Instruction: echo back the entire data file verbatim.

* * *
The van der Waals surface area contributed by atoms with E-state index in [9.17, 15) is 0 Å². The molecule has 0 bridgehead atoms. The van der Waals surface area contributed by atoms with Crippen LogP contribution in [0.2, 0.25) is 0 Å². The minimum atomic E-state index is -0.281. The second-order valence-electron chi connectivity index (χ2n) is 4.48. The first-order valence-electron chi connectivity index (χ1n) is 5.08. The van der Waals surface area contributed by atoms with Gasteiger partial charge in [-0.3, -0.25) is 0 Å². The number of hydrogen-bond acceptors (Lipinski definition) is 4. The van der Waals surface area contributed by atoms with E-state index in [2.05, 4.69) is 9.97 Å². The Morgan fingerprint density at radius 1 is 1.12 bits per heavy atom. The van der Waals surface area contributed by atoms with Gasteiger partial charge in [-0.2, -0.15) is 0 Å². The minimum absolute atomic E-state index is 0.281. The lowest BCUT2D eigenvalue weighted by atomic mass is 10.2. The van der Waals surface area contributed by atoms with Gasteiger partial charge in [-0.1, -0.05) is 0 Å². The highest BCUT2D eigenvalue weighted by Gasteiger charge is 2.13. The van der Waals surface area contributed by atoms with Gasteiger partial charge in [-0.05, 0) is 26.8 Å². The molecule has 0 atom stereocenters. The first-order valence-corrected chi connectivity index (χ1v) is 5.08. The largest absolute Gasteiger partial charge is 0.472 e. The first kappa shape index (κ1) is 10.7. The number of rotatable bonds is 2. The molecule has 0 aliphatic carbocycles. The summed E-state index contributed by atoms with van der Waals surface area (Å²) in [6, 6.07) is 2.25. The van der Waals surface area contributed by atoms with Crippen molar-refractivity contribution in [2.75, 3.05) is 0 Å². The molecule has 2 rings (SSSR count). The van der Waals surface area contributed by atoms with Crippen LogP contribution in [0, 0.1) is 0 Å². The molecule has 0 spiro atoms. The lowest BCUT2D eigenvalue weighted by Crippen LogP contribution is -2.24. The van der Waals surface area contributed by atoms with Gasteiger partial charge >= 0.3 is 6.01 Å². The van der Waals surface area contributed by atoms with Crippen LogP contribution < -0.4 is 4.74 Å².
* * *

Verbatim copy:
The van der Waals surface area contributed by atoms with E-state index in [9.17, 15) is 0 Å². The molecule has 0 bridgehead atoms. The van der Waals surface area contributed by atoms with Crippen LogP contribution in [0.2, 0.25) is 0 Å². The minimum atomic E-state index is -0.281. The second-order valence-electron chi connectivity index (χ2n) is 4.48. The first-order valence-electron chi connectivity index (χ1n) is 5.08. The van der Waals surface area contributed by atoms with Gasteiger partial charge in [-0.3, -0.25) is 0 Å². The number of hydrogen-bond acceptors (Lipinski definition) is 4. The van der Waals surface area contributed by atoms with E-state index in [2.05, 4.69) is 9.97 Å². The Morgan fingerprint density at radius 1 is 1.12 bits per heavy atom. The van der Waals surface area contributed by atoms with Gasteiger partial charge in [-0.2, -0.15) is 0 Å². The minimum absolute atomic E-state index is 0.281. The lowest BCUT2D eigenvalue weighted by atomic mass is 10.2. The van der Waals surface area contributed by atoms with Gasteiger partial charge in [-0.1, -0.05) is 0 Å². The highest BCUT2D eigenvalue weighted by Gasteiger charge is 2.13. The van der Waals surface area contributed by atoms with Gasteiger partial charge in [-0.05, 0) is 26.8 Å². The molecule has 0 atom stereocenters. The first-order valence-corrected chi connectivity index (χ1v) is 5.08. The largest absolute Gasteiger partial charge is 0.472 e. The first kappa shape index (κ1) is 10.7. The number of rotatable bonds is 2. The molecule has 0 aliphatic carbocycles. The summed E-state index contributed by atoms with van der Waals surface area (Å²) in [6, 6.07) is 2.25. The van der Waals surface area contributed by atoms with Crippen molar-refractivity contribution in [2.75, 3.05) is 0 Å². The molecule has 2 rings (SSSR count). The van der Waals surface area contributed by atoms with Crippen LogP contribution in [0, 0.1) is 0 Å². The molecule has 0 spiro atoms. The lowest BCUT2D eigenvalue weighted by Crippen LogP contribution is -2.24. The van der Waals surface area contributed by atoms with Gasteiger partial charge >= 0.3 is 6.01 Å². The van der Waals surface area contributed by atoms with Crippen LogP contribution < -0.4 is 4.74 Å².